When my husband and I moved overseas 17 years ago, we had been married for one year and kids were not on our immediate horizon. Three years later along came our firstborn with our number two arriving 16 months later. Life changed as we knew it.
It was important to us that our kids adjusted well to our host culture, so, though re-evaluated at the end of each year, we committed to having them attend a local school for their first four school years (the local equivalent of primary school). This saw them well adjusted to the culture and fluent in both English and the local language.
As they approached their teenage years, we chose home schooling as a better learning approach for us as a family. Home schooling provides the flexibility of being able to travel when needed, there is a greater variety of courses available and we can instil critical thinking into the learning. The latter is missing from the local system (which uses a rote learning style). Courses can be tailored to the kids' interests and their learning styles. We also considered where our kids may end up attending university and home schooling got them back into English as their learning language to prepare them for their futures.
There were some significant adjustments all around as a family. Mum took on the roles of overall supervisor, teacher and curriculum chooser, with Dad covering a couple of subjects. Thankfully there is a company set up to advise parents who are overseas workers on how to make sure their kids' education is well covered. Each year we consult with them about suitable curriculum and make sure all the requirements are being met. This is an invaluable resource and provides much confidence when we may sometimes question our choices.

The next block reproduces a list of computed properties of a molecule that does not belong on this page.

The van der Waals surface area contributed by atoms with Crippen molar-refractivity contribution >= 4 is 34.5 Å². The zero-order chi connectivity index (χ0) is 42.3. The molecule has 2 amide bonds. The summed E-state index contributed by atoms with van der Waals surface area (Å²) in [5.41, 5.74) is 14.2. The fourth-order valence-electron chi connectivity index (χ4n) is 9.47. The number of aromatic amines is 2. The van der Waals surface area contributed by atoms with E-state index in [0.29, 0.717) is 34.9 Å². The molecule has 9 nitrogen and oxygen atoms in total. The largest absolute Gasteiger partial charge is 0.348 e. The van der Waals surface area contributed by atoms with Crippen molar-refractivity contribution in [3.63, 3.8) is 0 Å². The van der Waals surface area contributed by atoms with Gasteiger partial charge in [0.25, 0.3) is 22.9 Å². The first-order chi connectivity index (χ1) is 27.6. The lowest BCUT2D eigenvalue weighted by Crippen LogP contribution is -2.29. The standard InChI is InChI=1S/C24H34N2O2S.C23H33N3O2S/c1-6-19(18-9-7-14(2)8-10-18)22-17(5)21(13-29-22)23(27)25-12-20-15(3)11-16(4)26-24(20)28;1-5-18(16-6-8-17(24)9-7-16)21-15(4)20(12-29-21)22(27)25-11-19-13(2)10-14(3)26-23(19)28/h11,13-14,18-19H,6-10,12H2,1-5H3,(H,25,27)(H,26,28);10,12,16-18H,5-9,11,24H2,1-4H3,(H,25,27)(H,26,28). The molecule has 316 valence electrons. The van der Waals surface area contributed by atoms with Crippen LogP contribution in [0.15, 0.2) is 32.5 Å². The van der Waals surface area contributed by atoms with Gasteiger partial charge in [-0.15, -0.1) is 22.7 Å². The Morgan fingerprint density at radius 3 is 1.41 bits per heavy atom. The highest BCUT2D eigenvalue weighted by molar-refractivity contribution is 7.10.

Some of the biggest highlights to date for our kids has been having home school helpers come for different lengths of time. One person was on a gap year and came for three months. Another, a professional teacher, offered us some time in addition to being a full-time helper for another family. These helpers provide fresh faces for the kids, but are also awesome cross-cultural experiences for the helpers. Outside of school time, they can experience the host culture, along with meeting and doing life alongside cross-cultural workers and all that it entails.
After she completes her high school years, our oldest plans to do a gap year and be a home school helper herself; she thinks it's such a worthwhile thing.
Can I encourage anyone who likes kids/teens, is flexible and wants a cross-cultural experience, to be a home school helper? You will be a massive blessing to that family and your life will never be the same again. SOS Send more home school helpers!
N is a Mum of two teens who has been a cross-cultural church planter overseas for 17 years. She never considered herself an academic and yet in God's humour, now finds herself home schooling their two kids abroad!